Now in Scotland, for very many years past, the standard style of preaching has been that which the lively yet gentle satirist wished to see more common in England. Whether successfully or not, Scotch preachers aim at what Sydney Smith regarded as the right way of preaching—‘to rouse, to appeal, to inflame, to break through every barrier, up to the very haunts and chambers of the soul.’ Whether this end be a safe one to propose to each one of some hundreds of men of ordinary ability and taste, may be a question. An unsuccessful attempt at it is very likely to land a man in gross offence against common taste and common sense, from which he whose aim is less ambitious is almost certainly safe. The preacher whose purpose is to preach plain sense in such a style and manner as not to offend people of education and refinement, if he fail in doing what he wishes, may indeed be dull, but will not be absurd and offensive. But however this may be, it is curious that this impassioned and highly oratorical school of preaching should be found among a cautious, cool-headed race like the Scotch. The Scotch are proverbial for long heads, and no great capacity of emotion. Sir Walter Scott, in Rob Roy, in describing the preacher whom the hero heard in the crypt of Glasgow Cathedral, says that his countrymen are much more accessible to logic than rhetoric; and that this fact determines the character of the preaching which is most acceptable to them. If the case was such in those times, matters are assuredly quite altered now. Logic is indeed not overlooked: but it is brilliancy of illustration, and, above all, great feeling and earnestness, which go down. Mr. Caird, the most popular of modern Scotch preachers, though possessing a very powerful and logical mind, yet owes his popularity with the mass of hearers almost entirely to his tremendous power of feeling and producing emotion. By way of contrast to Sydney Smith’s picture of the English pulpit manner, let us look at one of Chalmers’s great appearances. Look on that picture, and then on this:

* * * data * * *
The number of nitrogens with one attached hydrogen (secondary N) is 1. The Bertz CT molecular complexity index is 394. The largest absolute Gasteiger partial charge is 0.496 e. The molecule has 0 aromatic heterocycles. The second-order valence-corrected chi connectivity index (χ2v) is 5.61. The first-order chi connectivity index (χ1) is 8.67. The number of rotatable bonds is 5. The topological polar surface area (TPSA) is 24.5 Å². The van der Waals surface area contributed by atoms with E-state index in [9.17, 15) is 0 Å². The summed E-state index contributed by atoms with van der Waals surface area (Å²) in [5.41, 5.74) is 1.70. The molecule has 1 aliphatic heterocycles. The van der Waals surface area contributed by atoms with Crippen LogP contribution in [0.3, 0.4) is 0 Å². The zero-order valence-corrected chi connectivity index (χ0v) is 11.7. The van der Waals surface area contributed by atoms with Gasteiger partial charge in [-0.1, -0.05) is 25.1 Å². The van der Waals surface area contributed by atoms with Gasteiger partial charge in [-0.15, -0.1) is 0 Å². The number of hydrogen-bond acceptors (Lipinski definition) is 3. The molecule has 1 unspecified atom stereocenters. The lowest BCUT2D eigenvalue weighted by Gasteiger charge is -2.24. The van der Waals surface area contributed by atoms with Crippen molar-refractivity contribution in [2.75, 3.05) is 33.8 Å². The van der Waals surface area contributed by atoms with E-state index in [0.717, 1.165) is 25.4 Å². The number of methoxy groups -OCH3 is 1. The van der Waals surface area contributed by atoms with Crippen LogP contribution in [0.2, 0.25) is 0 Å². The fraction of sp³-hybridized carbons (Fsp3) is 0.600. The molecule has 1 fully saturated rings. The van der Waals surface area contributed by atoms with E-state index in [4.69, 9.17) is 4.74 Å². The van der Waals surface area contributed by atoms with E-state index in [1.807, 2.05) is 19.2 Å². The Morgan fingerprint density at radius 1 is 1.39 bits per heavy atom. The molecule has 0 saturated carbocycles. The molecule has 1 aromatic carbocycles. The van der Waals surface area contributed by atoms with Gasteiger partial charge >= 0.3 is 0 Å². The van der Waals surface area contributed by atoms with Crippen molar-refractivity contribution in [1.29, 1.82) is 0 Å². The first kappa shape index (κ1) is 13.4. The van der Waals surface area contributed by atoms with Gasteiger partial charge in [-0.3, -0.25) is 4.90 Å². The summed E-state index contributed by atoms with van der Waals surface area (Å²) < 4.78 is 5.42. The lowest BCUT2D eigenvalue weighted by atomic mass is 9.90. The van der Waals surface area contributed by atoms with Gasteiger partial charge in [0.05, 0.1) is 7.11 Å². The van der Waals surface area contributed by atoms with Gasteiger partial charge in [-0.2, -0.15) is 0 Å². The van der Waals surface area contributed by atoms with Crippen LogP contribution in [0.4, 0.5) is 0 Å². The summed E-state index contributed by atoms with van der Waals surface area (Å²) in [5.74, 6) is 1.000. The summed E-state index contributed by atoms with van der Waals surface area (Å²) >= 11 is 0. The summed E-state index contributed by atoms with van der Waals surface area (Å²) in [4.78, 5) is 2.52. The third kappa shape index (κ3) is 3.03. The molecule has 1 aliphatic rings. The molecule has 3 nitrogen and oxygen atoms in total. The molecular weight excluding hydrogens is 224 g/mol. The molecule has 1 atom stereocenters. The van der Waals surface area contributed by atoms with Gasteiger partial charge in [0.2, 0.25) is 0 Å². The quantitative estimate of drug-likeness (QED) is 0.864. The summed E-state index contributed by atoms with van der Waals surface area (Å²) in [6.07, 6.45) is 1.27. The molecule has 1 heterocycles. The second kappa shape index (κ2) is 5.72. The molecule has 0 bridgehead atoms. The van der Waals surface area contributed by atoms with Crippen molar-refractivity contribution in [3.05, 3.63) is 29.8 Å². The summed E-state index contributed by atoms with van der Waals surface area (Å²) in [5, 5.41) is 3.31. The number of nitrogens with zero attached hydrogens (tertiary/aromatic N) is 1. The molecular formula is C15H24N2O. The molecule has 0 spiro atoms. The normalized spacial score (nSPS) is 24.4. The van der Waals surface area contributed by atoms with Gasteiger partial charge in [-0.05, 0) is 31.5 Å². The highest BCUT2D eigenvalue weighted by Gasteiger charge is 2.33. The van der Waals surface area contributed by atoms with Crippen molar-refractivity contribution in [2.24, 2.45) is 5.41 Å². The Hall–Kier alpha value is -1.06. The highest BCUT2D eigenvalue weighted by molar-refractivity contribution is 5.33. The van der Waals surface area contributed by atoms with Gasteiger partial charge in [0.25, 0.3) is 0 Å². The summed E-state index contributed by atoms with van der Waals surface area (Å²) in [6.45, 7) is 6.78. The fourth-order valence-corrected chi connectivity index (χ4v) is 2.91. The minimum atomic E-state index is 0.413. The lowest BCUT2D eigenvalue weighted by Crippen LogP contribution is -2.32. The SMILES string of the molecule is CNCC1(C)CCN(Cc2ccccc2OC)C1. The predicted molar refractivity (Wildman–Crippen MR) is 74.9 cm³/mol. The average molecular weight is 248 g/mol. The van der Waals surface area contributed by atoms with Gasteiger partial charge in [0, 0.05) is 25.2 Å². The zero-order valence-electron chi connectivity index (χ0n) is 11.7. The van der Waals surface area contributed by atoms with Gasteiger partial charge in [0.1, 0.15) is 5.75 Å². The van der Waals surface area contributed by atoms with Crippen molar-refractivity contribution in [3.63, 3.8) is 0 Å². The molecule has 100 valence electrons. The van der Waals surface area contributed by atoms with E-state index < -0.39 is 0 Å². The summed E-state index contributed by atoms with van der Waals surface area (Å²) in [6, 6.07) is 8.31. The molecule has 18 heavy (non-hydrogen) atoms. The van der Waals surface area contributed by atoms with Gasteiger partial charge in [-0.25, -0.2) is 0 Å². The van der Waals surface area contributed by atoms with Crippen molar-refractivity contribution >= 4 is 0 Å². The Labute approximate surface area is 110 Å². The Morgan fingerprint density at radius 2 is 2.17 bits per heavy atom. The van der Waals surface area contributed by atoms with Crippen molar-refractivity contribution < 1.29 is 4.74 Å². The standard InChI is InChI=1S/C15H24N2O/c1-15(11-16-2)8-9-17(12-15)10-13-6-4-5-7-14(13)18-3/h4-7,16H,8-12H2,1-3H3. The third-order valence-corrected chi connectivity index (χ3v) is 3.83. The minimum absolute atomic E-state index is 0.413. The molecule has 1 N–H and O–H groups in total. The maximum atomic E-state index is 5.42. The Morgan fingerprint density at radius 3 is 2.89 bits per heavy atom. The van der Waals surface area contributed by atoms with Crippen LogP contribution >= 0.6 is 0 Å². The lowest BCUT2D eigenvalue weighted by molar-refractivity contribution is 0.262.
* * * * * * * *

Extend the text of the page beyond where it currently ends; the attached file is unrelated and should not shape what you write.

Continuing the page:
The Doctor’s manner during the whole delivery of that magnificent discourse was strikingly animated: while the enthusiasm and energy he threw into some of his bursts rendered them quite overpowering. One expression which he used, together with his action, his look, and the tones of his voice, made a most vivid and indelible impression on my memory... While uttering these words, which he did with peculiar emphasis, accompanying them with a flash from his eye and a slump of his foot, he threw his right arm with clenched fist right across the book-board, and brandished it full in the face of the Town Council, sitting in state before him. The words seem to startle, like an electric shock, the whole audience.
Very likely they did: but we should regret to see a bishop, or even a dean, have recourse to such means of producing an impression. We shall give one other extract descriptive of Chalmers’s manner: